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Product Liability for Products Containing Artificial Intelligence

Product Liability for Products Containing Artificial Intelligence

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Product liability for products containing artificial intelligence (AI) is a complex and evolving legal area that combines traditional product liability principles with the unique challenges posed by AI technology. Product liability refers to the legal responsibility of manufacturers and sellers for injuries or damages caused by their products.

Just like any other product, AI-enabled products can be subject to claims of design defects or manufacturing defects. Design defects refer to flaws in the product's initial design, while manufacturing defects involve errors that occur during the manufacturing process. If an AI product has a defect that causes harm, the manufacturer or seller may be liable.

Additionally, manufacturers have a duty to provide adequate warnings and instructions for the safe use of their products. This is particularly important for AI products, as users may not fully understand the capabilities and limitations of AI systems. Failure to warn of potential risks or limitations could result in liability if harm occurs.

AI products often process and store large amounts of user data, therefore GDPR compliance may be crucial. Manufacturers must take appropriate measures to protect user data from breaches and unauthorized access. Failure to do so may lead to liability under data protection and privacy laws.

Different jurisdictions may have specific requirements for AI-based products, and non-compliance could result in legal consequences.

AI products should be designed to receive updates and improvements as technology evolves. Failing to provide necessary updates to address known issues could result in liability.

It's important to note that product liability cases involving AI are still relatively new, and legal precedents are evolving. Manufacturers and sellers of AI products should work closely with legal experts to navigate the complexities of product liability in the AI context.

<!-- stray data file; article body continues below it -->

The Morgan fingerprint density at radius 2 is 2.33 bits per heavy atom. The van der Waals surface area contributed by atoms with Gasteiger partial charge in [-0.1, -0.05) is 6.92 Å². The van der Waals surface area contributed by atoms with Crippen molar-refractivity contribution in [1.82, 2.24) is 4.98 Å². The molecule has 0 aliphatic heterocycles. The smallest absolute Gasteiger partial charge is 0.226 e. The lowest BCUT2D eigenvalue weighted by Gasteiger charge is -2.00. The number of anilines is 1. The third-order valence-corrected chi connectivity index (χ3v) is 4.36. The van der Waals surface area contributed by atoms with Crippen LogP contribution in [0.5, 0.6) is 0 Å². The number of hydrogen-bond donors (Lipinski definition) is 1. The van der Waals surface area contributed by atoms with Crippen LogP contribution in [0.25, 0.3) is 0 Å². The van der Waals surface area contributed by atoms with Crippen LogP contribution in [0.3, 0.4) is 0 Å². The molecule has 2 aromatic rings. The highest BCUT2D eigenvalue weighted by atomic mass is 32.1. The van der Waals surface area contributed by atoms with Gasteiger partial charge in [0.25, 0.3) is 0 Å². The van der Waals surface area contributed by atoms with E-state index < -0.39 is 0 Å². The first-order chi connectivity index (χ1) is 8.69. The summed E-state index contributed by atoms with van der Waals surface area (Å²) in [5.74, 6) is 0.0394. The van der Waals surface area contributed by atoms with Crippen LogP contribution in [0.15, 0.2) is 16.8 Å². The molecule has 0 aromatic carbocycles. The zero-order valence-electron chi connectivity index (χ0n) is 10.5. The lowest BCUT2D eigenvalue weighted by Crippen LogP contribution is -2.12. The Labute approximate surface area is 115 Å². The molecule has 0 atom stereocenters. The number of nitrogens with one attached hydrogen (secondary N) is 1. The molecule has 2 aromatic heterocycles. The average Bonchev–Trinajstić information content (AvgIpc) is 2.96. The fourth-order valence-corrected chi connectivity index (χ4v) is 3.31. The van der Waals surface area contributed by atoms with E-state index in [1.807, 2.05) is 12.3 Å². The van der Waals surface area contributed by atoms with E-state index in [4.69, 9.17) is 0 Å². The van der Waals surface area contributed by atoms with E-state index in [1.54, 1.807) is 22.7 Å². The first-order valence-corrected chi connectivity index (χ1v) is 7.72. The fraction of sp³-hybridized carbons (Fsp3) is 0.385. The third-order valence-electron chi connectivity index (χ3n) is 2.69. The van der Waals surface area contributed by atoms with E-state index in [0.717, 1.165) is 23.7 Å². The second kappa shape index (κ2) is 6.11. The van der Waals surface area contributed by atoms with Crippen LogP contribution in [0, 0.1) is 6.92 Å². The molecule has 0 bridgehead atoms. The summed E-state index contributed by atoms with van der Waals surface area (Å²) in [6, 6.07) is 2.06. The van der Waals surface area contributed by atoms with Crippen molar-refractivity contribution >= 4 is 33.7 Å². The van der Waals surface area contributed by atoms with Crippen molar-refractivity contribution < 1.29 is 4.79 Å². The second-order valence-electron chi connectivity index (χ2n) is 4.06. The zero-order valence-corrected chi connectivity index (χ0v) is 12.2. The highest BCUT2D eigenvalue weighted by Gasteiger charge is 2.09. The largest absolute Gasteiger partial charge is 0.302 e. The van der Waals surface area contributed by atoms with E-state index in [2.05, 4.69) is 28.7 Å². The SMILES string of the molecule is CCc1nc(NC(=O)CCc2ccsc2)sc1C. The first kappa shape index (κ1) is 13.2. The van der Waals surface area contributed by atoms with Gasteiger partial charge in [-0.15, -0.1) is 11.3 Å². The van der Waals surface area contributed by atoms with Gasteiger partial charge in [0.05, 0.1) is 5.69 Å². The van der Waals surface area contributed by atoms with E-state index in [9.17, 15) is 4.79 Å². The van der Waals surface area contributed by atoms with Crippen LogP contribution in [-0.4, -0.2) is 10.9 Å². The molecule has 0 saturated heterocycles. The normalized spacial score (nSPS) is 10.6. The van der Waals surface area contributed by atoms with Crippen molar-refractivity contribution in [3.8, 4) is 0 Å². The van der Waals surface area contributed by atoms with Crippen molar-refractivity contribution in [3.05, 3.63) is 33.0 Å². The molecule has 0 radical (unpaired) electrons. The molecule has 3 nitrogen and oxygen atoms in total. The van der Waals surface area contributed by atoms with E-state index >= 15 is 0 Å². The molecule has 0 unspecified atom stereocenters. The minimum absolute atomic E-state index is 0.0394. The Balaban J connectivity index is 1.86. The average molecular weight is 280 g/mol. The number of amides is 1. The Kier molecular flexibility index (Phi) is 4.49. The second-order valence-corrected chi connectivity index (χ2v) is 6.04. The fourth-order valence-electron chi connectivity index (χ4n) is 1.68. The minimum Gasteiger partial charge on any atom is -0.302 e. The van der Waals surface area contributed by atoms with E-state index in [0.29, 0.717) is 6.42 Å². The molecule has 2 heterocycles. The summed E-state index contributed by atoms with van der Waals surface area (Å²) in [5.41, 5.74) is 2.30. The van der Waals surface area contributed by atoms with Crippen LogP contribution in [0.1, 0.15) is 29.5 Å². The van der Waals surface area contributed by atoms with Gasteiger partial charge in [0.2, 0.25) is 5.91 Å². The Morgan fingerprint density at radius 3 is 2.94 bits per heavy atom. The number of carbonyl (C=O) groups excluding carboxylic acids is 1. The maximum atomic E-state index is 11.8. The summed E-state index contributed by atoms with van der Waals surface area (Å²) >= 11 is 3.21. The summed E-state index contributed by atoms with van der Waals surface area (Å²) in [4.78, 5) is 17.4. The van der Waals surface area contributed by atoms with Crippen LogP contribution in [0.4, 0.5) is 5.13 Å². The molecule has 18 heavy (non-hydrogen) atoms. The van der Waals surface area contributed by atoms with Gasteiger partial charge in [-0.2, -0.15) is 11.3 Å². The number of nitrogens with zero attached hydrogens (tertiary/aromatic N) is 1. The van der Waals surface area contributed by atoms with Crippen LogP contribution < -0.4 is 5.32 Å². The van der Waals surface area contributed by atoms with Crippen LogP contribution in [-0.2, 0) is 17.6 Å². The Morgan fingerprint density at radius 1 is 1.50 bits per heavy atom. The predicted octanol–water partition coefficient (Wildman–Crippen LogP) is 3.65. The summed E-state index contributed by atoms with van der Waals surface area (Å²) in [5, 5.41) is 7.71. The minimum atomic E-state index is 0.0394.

An autonomous vehicle can cause injuries to a person posing a liability question on a quite a few legal or physical persons. For example, liable can be car manufacturer, supplier of AI algorithm, or the car owner himself.

If an AI system's decision-making process is not transparent, it can be difficult to establish whether a defect in the AI's algorithm contributed to harm. In scenarios where a clear allocation of risk control is no longer possible, risks insurance might be the answer.

By Nenad Cvjeticanin, Managing Partner, Cvjeticanin & Partners

Serbia Knowledge Partner

Committed to redefining a law firm's role in an emerging regional market, Gecić Law is a full-service law firm that advises international and local clients from the public and private sectors in navigating the complex legal landscape of the region across multiple practice areas. Members of the Gecić Law team have graduated from leading universities in the US and Europe. They have extensive local and international experience, with a particular focus on EU regulatory frameworks and international trade and a proven track record in providing innovative and practical solutions in the most complex of matters.

Gecić Law is an exclusive member of two leading global alliances, TerraLex and TAGLaw, extending its international footprint. The firm and its lawyers have continuously been recognized in several practice areas by elite global directories, including The Legal 500, Chambers and Partners and Benchmark Litigation. Gecić Law was named Law Firm of the Year: South Eastern Europe 2021 and Law Firm of the Year: Eastern Europe and the Balkans 2020 at The Lawyer European Awards and was repeatedly nominated in other practice areas.

For more details, please visit geciclaw.com.


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